Shop Talk: Our Staff's Go-To Cheese Counters | culture: the word on cheese
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Shop Talk: Our Staff’s Go-To Cheese Counters

Editor’s Local Pick:



Like many noteworthy spots in Maine, Morse’s Sauerkraut is not a place you will stumble across on your way to somewhere else. Morse’s legendary kraut—made the same way since 1910—and crisp pickles are sold throughout the state, but a visit to the market and deli is well worth the nearly eight-mile drive down a winding country road from Route One. In the market, you’ll find shelves laden with hard-to-find foods from around the world (Norwegian lutefisk, anyone?) and the deli cases are stocked with a staggering array of cheeses, charcuterie, and smoked meats. “We love what we do,” saysCody La Montagne, who acquired Morse’s with her husband, James Gammon, in 2015. “We feel incredibly blessed that we get to spend our days tasting cheese, swapping recipes and telling stories across the deli counter.”

“Morse’s is a destination from almost anywhere in Maine, and I’ll gladly drive the 90 minutes each way to stock up on unusual mustards, preserves and marzipan-filled chocolates, try German cheeses I’ve never heard of, and indulge my fondness for land jaeger, a slightly spicy, air-dried sausage. And half-sour pickles and kraut, of course. Plus, the scent when you walk in the door is heavenly.”—Susan Sherrill Axelrod, editor-in-chief

Morse’s Sauerkraut
3856 Washington Rd., Waldoboro, ME

Creative Director’s Local Pick:



This Alabama shop is equal parts rustic escape and artisan cheese paradise. Store owner Kristi Barber modeled its charming architecture and onsite dining set-up after a trip to Scotland. “I found myself looking out over the lawn and everyone was enjoying the day, sipping wine and nibbling on great cheese. That’s where the idea was born to bring this feeling to our hometown,” Barber says. “After finding our perfect location—a former gas station that looks like a cottage—we opened.” The building reflects the southern charm that awaits inside: in the fully stocked cheese case, made-to-order meals, and accompaniment selection that are filled with locally made products keeping Mobile turophiles coming back for more.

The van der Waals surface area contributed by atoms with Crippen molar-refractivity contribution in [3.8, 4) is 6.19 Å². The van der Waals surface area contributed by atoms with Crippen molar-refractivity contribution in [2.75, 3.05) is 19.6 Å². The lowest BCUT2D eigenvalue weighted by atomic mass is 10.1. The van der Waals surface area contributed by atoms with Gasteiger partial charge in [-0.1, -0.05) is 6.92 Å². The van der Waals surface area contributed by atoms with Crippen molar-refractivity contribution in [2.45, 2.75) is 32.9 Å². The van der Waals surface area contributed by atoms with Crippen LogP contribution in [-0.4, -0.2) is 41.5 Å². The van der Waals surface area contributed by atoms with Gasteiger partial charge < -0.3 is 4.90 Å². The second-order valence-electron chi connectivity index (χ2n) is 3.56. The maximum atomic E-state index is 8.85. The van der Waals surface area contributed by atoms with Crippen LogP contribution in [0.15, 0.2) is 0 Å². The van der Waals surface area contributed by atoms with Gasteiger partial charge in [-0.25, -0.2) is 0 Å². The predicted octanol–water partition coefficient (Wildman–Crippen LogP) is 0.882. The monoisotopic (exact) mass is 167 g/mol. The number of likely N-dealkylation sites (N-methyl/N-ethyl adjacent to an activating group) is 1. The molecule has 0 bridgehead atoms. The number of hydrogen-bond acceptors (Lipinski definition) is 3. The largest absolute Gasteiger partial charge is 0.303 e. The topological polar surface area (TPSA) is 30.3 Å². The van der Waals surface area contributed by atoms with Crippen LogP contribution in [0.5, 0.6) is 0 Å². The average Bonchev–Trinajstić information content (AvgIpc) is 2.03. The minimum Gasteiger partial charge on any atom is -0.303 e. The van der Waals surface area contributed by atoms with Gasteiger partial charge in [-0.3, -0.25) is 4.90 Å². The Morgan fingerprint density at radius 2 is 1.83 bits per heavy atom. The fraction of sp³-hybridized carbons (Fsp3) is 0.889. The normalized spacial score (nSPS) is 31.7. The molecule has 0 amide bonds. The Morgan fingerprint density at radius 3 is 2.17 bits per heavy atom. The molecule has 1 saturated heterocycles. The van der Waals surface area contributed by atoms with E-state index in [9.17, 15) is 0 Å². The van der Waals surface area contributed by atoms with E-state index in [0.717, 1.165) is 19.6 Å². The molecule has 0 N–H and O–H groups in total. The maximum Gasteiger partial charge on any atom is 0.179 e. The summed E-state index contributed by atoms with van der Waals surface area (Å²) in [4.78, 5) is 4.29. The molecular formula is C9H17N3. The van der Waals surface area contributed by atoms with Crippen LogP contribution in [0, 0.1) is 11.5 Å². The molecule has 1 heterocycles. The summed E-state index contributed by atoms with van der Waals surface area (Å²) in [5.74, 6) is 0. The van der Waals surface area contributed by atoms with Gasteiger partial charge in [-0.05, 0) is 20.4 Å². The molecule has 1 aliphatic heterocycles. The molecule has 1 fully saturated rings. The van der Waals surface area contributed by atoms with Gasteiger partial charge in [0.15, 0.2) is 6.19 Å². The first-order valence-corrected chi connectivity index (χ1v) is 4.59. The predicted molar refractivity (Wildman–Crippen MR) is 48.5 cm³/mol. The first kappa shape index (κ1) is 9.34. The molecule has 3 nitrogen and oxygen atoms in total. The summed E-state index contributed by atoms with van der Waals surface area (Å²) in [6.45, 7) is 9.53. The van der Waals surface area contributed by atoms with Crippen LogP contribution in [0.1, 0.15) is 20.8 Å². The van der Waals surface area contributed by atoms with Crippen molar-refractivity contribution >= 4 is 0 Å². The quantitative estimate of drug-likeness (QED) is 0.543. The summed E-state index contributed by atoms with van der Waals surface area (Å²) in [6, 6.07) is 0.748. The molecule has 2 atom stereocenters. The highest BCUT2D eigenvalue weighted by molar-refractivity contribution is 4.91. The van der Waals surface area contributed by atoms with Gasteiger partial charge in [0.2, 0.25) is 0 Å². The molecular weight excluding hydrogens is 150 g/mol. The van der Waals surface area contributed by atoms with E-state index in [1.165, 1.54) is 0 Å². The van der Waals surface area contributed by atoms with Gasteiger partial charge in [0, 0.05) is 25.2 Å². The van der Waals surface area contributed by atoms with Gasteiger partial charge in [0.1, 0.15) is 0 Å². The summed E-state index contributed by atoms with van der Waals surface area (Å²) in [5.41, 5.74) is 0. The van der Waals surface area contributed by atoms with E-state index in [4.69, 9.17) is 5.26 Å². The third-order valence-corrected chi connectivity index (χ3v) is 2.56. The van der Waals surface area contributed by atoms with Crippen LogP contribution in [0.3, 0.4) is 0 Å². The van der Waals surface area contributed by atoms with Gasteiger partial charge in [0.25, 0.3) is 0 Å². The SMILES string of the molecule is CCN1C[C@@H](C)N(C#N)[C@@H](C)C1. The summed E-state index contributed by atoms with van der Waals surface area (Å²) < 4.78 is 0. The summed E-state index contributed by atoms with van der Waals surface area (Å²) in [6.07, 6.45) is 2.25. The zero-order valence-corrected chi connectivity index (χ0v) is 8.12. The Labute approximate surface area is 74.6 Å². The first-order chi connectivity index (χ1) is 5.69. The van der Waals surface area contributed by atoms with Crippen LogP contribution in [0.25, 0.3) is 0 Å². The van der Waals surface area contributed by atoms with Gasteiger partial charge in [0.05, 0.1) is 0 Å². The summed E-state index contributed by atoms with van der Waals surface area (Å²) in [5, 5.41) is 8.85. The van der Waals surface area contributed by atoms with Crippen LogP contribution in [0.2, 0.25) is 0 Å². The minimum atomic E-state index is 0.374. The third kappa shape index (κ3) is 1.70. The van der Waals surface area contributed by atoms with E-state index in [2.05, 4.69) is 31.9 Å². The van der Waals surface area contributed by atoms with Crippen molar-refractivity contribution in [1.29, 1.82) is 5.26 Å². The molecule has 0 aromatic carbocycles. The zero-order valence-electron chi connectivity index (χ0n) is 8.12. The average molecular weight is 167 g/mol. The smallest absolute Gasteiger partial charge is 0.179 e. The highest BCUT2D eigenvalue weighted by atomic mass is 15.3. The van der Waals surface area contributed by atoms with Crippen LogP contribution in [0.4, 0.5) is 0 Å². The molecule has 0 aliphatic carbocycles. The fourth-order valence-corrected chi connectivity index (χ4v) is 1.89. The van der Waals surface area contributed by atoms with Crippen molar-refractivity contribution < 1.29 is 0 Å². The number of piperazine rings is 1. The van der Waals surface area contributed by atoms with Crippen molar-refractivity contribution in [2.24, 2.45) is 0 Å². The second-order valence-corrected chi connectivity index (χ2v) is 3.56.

“I love The Cheese Cottage because aesthetically, it’s an actual bungalow that looks as if it’s been plucked from a Hans Christian Andersen tale in the heart of a town that holds a very special place in my heart—Mobile, AL. I love their range of charcuterie board and wine-pairing classes, and especially love that it’s a one-stop shop for all your cheesy entertaining needs providing wine, beer, and accoutrements for anything from a football tailgate to a Mardi Gras celebration. Fun fact: Mardi Gras originated in Mobile, AL! (I swear, Google it!)”—Mallory Scyphers, creative director

The Cheese Cottage
650 St. Louis St., Mobile, AL, 36602

Founder’s Local Pick:



A staple destination for artisan cheese lovers in the Berkshires, Rubiner’s Cheesemongers and Grocers (and Rubi’s Coffee & Sandwiches) has a 17-year history of bringing joy to the “small-ish” town of Great Barrington through a curated selection of international foods and accompaniments. And regardless of the brutal seasonality of their location, owner Matt Rubiner says they have somehow been able to thrive—even during the pandemic—to keep their business on solid footing. That’s because customers just keep coming back. “Specifically, people come looking for gooey scoops of our Gorgonzola Cremificato, or Normandy butter cut from the slab,” Rubiner says. “In a bigger sense, I think—I hope—people come in to experience our palate, our sense of taste, our curation, which courses through everything we make or sell. I think point of view is important to people.”

“The best part about visiting a specialty cheese shop like Rubiner’s is that I can cartwheel into it, in a mask, say ‘what’s the best thing you have today?’ and be greeted by name and cut a perfect wedge. Most recently that perfect wedge was Weston Wheel, a sheep milk tomme from Woodcock Farm that normally doesn’t escape from far western Vermont farmers markets.”—Stephanie Skinner, founder

Rubiner’s Cheesemongers & Grocers
264 Main St., Great Barrington, MA 01230

Monica Petrucci

Monica is Culture's former Social Media Editor. Coming from a formaggio-obsessed Italian family, she was very excited to combine her passions for cheese and writing at Culture. She loves experimenting in the kitchen and pairing wine and cheese in her spare time.

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